James “Diamond” Williams started at a very early age. He trained in jazz and played the genre for some time before an opportunity came for him to grow.
James “Diamond” Williams started working with the Dayton bar band in his early teens, making him one of the youngest players of his period. Williams’ interest in drums emerged when he was still very young. “I always played with drums and hit other hard surfaces since I was a baby“.
This made me very sharp when it came to picking the best sounds for any performance,” Williams. Drummers who laid their background at an early age have always turned out to be successful in their careers. And this is the same force that drove Williams throughout his journey.
When he joined the Ohio Player in 1974, Williams was also already an established drummer. He had been kicking around for several years and knew just what he needed to do to get the right traction for every project. Those who listened to him would have easily confused him for one of the biggest players of the time.
Even though the group had been performing for some time, it was only in the initial stages of their dance hit for Mercury Records. As such, they needed someone with energy and an understanding of different styles to drive their goals ahead.
Williams came on board with his unfussy but intermittently explosive drumming that would fuel the group ahead.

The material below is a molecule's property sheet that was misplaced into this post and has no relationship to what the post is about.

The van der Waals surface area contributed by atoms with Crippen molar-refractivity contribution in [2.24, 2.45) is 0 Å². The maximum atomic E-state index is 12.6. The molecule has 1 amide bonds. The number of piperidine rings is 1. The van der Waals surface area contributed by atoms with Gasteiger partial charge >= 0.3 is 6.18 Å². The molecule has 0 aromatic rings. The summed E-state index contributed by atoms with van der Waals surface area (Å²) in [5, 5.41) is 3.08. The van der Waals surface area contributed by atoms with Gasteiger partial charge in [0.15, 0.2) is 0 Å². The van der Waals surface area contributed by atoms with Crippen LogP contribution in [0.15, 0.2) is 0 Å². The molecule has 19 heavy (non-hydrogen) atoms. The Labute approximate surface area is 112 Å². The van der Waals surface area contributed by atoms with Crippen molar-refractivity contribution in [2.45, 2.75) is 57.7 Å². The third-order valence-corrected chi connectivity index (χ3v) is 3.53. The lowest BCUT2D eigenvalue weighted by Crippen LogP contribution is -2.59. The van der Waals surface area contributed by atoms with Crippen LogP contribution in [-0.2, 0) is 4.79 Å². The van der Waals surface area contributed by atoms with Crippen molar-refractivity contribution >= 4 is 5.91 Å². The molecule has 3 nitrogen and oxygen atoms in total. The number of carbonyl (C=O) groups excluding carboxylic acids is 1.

He has already developed his steady streak of funk bottom that could occasionally burst abruptly into incredible fills. Even when he worked ballads like “I Want to Be Free,” his talent was always present and strong with every move. Williams made sure that the results were fulfilling and admirable to everyone who listened.
It was his innovativeness that further fueled his career. Many drummers of his age would focus on a single style and use them on many songs.
Williams had a different mind for different pieces. He did not need to know the song to play it. If there was any song that seemed to force the same tune as another, Williams only added a few tips, and everything became new.
William’s drumming style created the bridge between the lighter genre and hard-rock approaches. Because of his jazz background, the drummer did not have any trouble playing from a low tone before transitioning into a full blast.
In most cases, Williams cooked up a large share of tricky rhythms. “There are songs that can push you to the wall, and you need to be smart to give them the right touch,” he said.
Despite this, he would always get around by the time the song entered the chorus. He had a way of landing on the snare with dance-commanding rhythm with rare subtleness.
For most of his time as a drummer, Williams was able to work on countless rhythms that turned to be an inspiration through different ages. This is the reason he still stands today as one of the most outstanding drummers in history.